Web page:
-- spawner.script
-- Spawn a drone and set its parent to the url of this script component
self.spawned_drone = factory.create("#dronefactory", drone_position, nil, { parent = msg.url() })

...

function on_message(self, message_id, message, sender)
    if message_id == hash("drone_dead") then
        self.spawed_drone = nil
    end
end

And the spawned object’s logic:

-- drone.script
go.property("parent", msg.url())

...

function final(self)
    -- I'm dead.
    msg.post(self.parent, "drone_dead")
end

Dynamic loading of factory resources

By checking the Load Dynamically checkbox in the factory properties, the engine postpones the loading of the resources associated with the factory.

Load dynamically

With the box unchecked the engine loads the prototype resources when the factory component is loaded so they are immediately ready for spawning.

With the box checked, you have two options for usage:

Synchronous loading

Call factory.create() when you want to spawn objects. This will load the resources synchronously, which may cause a hitch, then spawn new instances.

function init(self)
    -- No factory resources are loaded when the factory’s parent
    -- collection is loaded. Calling create without having called
    -- load will create the resources synchronously.
    self.go_id = factory.create("#factory")
end

function final(self)  
    -- Delete game objects. Will decref resources.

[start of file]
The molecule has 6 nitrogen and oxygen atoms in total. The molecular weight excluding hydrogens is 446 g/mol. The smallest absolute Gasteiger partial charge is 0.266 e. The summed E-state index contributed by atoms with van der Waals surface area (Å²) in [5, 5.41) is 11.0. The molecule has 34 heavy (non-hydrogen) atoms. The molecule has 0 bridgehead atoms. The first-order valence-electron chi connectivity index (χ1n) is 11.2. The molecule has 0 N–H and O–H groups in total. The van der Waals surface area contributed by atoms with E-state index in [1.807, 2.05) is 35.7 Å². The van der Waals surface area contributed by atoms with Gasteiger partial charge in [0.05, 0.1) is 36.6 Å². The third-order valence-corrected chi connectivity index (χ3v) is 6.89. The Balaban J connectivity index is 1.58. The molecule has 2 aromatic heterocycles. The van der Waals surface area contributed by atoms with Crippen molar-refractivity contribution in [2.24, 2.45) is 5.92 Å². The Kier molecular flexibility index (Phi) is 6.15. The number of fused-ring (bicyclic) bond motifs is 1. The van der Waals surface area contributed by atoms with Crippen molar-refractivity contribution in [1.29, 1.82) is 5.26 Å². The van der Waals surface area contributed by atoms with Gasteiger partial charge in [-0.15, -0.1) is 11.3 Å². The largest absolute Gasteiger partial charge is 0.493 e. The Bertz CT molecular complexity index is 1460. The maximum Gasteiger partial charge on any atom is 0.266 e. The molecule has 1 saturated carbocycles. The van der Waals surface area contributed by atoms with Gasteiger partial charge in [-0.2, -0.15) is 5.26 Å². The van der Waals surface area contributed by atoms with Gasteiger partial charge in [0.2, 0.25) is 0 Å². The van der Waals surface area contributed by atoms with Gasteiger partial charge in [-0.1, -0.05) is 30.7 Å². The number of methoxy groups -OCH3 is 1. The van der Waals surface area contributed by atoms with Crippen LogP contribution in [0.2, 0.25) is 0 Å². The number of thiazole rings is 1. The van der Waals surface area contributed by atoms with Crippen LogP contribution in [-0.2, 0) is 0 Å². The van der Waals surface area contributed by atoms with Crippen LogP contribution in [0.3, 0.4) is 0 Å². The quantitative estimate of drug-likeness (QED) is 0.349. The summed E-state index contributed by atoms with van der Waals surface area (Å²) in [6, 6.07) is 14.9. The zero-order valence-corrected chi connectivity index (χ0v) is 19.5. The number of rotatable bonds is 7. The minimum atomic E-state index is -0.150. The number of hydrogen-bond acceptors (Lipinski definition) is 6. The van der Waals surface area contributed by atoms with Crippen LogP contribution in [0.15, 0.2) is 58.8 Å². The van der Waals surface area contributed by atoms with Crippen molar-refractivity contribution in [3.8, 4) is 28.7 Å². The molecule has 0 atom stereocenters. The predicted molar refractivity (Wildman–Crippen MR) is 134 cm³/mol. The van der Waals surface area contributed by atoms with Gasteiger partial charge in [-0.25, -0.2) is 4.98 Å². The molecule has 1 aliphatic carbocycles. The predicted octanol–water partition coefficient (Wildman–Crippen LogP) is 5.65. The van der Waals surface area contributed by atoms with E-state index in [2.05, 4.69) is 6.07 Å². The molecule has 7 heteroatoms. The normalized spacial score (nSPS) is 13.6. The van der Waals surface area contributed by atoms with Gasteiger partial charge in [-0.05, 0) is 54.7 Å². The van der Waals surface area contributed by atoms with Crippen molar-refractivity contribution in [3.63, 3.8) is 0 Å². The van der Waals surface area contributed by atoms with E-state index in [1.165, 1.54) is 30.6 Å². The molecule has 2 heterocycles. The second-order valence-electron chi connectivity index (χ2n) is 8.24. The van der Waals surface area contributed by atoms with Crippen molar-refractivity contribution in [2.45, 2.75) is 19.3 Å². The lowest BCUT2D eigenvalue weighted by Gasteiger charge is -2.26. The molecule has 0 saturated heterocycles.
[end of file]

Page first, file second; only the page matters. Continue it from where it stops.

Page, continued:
-- In this case resources are deleted since the factory component
    -- holds no reference.
    go.delete(self.go_id)

    -- Calling unload will do nothing since factory holds no references
    factory.unload("#factory")
end
Asynchronous loading

Call factory.load() to explicitly load the resources asynchronously. When the resources are ready for spawning, a callback is received.

function load_complete(self, url, result)
    -- Loading is complete, resources are ready to spawn
    self.go_id = factory.create(url)
end

function init(self)
    -- No factory resources are loaded when the factory’s parent 
    -- collection is loaded. Calling load will load the resources.
    factory.load("#factory", load_complete)
end

function final(self)
    -- Delete game object. Will decref resources.
    -- In this case resources aren’t deleted since the factory component
    -- still holds a reference.
    go.delete(self.go_id)

    -- Calling unload will decref resources held by the factory component,
    -- resulting in resources being destroyed.
    factory.unload("#factory")
end

Instance limits

The project setting max_instances in Collection related settings limits the total number of game object instances that can exist in a world (the main.collection loaded at startup or any world loaded via a collection proxy). All game objects that exist in the world are counted agaist that limit and it does not matter if they are placed by hand in the editor or spawned in runtime through a script.

Max instances

So if you set max_instances to 1024 and have 24 manually placed game objects in your main collection, you can spawn an additional 1000 game objects. As soon as you delete a game object, you are free to spawn another instance.

Pooling of game objects

It may seem like a good idea to save spawned game objects in a pool and reuse them. However, the engine is already doing object pooling under the hood so additional overhead will only slow things down. So delete game objects and spawn new ones, that is both faster and cleaner.